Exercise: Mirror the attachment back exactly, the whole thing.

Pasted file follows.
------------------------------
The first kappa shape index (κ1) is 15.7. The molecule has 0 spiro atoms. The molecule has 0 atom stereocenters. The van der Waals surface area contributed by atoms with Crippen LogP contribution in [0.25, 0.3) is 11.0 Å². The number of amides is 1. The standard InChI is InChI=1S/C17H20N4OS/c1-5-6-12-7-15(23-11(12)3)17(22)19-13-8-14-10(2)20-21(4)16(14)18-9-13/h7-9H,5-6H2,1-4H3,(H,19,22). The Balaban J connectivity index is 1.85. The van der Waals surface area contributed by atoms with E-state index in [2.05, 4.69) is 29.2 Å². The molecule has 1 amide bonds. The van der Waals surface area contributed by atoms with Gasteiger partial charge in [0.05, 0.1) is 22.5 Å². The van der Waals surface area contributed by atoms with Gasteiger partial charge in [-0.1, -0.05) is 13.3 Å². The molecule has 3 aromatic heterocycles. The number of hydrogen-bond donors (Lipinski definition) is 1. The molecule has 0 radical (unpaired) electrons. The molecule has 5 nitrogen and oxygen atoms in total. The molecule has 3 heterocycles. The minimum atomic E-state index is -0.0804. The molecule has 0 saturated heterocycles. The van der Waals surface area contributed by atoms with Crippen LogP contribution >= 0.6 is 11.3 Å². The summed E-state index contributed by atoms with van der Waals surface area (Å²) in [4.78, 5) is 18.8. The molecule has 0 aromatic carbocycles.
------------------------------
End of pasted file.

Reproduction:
The first kappa shape index (κ1) is 15.7. The molecule has 0 spiro atoms. The molecule has 0 atom stereocenters. The van der Waals surface area contributed by atoms with Crippen LogP contribution in [0.25, 0.3) is 11.0 Å². The number of amides is 1. The standard InChI is InChI=1S/C17H20N4OS/c1-5-6-12-7-15(23-11(12)3)17(22)19-13-8-14-10(2)20-21(4)16(14)18-9-13/h7-9H,5-6H2,1-4H3,(H,19,22). The Balaban J connectivity index is 1.85. The van der Waals surface area contributed by atoms with E-state index in [2.05, 4.69) is 29.2 Å². The molecule has 1 amide bonds. The van der Waals surface area contributed by atoms with Gasteiger partial charge in [0.05, 0.1) is 22.5 Å². The van der Waals surface area contributed by atoms with Gasteiger partial charge in [-0.1, -0.05) is 13.3 Å². The molecule has 3 aromatic heterocycles. The number of hydrogen-bond donors (Lipinski definition) is 1. The molecule has 0 radical (unpaired) electrons. The molecule has 5 nitrogen and oxygen atoms in total. The molecule has 3 heterocycles. The minimum atomic E-state index is -0.0804. The molecule has 0 saturated heterocycles. The van der Waals surface area contributed by atoms with Crippen LogP contribution >= 0.6 is 11.3 Å². The summed E-state index contributed by atoms with van der Waals surface area (Å²) in [4.78, 5) is 18.8. The molecule has 0 aromatic carbocycles.